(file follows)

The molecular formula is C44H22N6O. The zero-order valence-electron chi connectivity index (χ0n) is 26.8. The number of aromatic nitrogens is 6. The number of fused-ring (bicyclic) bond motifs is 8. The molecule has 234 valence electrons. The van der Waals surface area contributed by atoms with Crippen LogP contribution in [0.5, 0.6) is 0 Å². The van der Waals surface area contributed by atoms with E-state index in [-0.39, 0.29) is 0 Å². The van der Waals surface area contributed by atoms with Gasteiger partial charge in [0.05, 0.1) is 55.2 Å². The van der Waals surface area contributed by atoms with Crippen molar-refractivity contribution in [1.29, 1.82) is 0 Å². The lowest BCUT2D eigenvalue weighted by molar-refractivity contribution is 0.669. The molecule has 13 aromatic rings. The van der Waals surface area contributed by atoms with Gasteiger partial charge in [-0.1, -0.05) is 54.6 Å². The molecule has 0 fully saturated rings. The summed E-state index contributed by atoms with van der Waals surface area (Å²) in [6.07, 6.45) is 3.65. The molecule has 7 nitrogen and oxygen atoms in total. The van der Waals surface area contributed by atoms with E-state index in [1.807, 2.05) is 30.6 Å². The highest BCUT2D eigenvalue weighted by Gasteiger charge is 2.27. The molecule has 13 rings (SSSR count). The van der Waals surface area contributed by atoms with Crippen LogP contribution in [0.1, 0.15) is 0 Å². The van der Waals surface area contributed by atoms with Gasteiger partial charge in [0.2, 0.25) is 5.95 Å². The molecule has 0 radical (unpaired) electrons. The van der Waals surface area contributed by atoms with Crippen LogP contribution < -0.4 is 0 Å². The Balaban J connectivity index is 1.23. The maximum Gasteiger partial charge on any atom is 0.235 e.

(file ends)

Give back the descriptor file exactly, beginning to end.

The molecular formula is C44H22N6O. The zero-order valence-electron chi connectivity index (χ0n) is 26.8. The number of aromatic nitrogens is 6. The number of fused-ring (bicyclic) bond motifs is 8. The molecule has 234 valence electrons. The van der Waals surface area contributed by atoms with Crippen LogP contribution in [0.5, 0.6) is 0 Å². The van der Waals surface area contributed by atoms with E-state index in [-0.39, 0.29) is 0 Å². The van der Waals surface area contributed by atoms with Gasteiger partial charge in [0.05, 0.1) is 55.2 Å². The van der Waals surface area contributed by atoms with Crippen molar-refractivity contribution in [1.29, 1.82) is 0 Å². The lowest BCUT2D eigenvalue weighted by molar-refractivity contribution is 0.669. The molecule has 13 aromatic rings. The van der Waals surface area contributed by atoms with Gasteiger partial charge in [-0.1, -0.05) is 54.6 Å². The molecule has 0 fully saturated rings. The summed E-state index contributed by atoms with van der Waals surface area (Å²) in [6.07, 6.45) is 3.65. The molecule has 7 nitrogen and oxygen atoms in total. The van der Waals surface area contributed by atoms with E-state index in [1.807, 2.05) is 30.6 Å². The highest BCUT2D eigenvalue weighted by Gasteiger charge is 2.27. The molecule has 13 rings (SSSR count). The van der Waals surface area contributed by atoms with Crippen LogP contribution in [0.1, 0.15) is 0 Å². The van der Waals surface area contributed by atoms with Gasteiger partial charge in [0.2, 0.25) is 5.95 Å². The molecule has 0 radical (unpaired) electrons. The van der Waals surface area contributed by atoms with Crippen LogP contribution < -0.4 is 0 Å². The Balaban J connectivity index is 1.23. The maximum Gasteiger partial charge on any atom is 0.235 e.